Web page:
As such, The Nymph is not very satisfying. It asks too much of us, and gives very little to anchor our attention. As an actress and an icon, young Lucia Cara may be every Mediterranean man's jailbait dream, but she comes across more silly than sexual. Whether she's up a priest's hassock fondling his enflamed genital sores (off camera, thankfully) or spending the day at a ritzy hotel with her employer, this is a girl who never once gets the message. Men are practically impregnating her with their eyes, and she seems totally oblivious to the ogling. One might argue that, when her humongous whore of a mother is around, all the attention is averted to her cuckolding craziness. But Miluzza is not really tuned to that wanton wavelength. She seems both a free spirit, and a carnal simpleton at the same time.
All of this throws Wertmüller off her game. As a director, sex has been one of the biggest battlefronts she's ever carried a true torch for. Usually, it is as a way of controlling or liberating one's soul. But in The Nymph, premarital relations and adultery are bathed in their old world traditions of sin and scandal. Wertmüller may be doing this to show how stupid such a sentiment is, how it is unfair to judge a girl for being 'broken" when it is the men who raped, or ravaged her that caused the crack in the first place.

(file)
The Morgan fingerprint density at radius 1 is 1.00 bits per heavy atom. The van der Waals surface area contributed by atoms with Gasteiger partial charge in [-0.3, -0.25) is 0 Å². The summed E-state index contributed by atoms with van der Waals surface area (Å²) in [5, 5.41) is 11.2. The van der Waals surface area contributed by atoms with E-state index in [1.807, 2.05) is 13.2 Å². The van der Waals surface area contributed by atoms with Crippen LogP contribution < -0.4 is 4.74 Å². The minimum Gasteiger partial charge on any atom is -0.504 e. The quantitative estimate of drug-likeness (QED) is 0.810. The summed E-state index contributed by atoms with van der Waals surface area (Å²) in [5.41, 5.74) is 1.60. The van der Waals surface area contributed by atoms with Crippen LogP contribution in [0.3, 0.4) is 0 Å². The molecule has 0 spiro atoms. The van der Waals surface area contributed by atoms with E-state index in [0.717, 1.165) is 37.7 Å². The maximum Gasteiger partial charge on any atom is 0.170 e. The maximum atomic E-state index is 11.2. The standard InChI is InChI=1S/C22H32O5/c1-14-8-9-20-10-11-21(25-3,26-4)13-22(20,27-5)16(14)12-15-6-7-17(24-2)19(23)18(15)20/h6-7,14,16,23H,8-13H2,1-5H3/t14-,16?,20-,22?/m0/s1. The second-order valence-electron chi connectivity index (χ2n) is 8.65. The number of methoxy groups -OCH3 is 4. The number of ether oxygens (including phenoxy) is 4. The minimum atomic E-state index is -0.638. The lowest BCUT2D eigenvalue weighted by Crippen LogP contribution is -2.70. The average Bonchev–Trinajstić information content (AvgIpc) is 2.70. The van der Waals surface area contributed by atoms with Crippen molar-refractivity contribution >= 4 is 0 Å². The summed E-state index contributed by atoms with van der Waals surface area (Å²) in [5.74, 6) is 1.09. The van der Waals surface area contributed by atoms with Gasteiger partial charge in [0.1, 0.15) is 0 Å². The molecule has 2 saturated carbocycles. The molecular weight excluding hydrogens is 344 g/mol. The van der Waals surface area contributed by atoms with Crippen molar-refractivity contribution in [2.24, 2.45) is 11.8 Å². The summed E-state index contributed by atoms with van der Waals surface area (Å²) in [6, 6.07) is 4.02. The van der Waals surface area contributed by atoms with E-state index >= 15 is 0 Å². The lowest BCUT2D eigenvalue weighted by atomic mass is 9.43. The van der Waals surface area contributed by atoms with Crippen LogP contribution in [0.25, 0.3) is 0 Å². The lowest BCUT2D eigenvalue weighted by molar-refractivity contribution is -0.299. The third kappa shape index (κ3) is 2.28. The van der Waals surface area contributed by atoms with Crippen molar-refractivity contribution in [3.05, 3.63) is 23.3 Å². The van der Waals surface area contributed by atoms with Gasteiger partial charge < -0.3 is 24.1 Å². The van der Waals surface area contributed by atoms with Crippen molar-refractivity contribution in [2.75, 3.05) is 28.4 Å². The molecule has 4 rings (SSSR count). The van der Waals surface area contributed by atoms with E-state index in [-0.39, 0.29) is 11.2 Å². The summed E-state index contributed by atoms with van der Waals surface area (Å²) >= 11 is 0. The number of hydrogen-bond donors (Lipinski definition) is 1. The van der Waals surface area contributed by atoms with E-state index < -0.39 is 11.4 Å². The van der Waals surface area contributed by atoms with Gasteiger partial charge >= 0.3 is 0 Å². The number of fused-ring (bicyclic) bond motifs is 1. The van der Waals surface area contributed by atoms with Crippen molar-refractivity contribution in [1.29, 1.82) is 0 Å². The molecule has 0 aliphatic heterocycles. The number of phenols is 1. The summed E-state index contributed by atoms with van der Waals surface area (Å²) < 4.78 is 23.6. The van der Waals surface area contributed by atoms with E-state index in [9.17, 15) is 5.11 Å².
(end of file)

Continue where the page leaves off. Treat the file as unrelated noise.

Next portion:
Still, the strumpet aspect keeps coming back to haunt us. No matter how full of life she is, Miluzza's immoral momma is a tramp. She's so well known for her random trysts (including the one we witness, with a well-endowed solider) that people just accept it as a part of the local color. Yet somehow, when Miluzza's purity is questioned, she instantly becomes a pariah. Her mother seemed to have little problem holding her head up in public. But when the marked Miluzza walks down the street, she must dodge catcalls and waste waterfalls along the way. Indeed, the harshness in which she is treated seems insane compared to what the movie is trying to say. If being a whore is so bad, why visit the sins of the mother on the child? Wouldn't it be better to let the adults take the rap for their own randy behavior?
All these unanswered questions - and lots more - make The Nymph a struggle to accept. This is the first time in the box set where, as a director, Wertmüller is dragging, not spiriting us along with her story. Trapped by the literary basis for her tale, she must try to cover the book while inspiring some of her own idiosyncratic concept to the film. It's startling how 10 years (since Summer Night) and 20 years (since Seven Beauties) have changed this filmmaker. Gone are the political rants, the emotional arguments and substantive soliloquies. In their place are long, languid shots of gorgeous vistas (outside its shortcomings, this is an amazingly visual film) and soap opera style shuffling.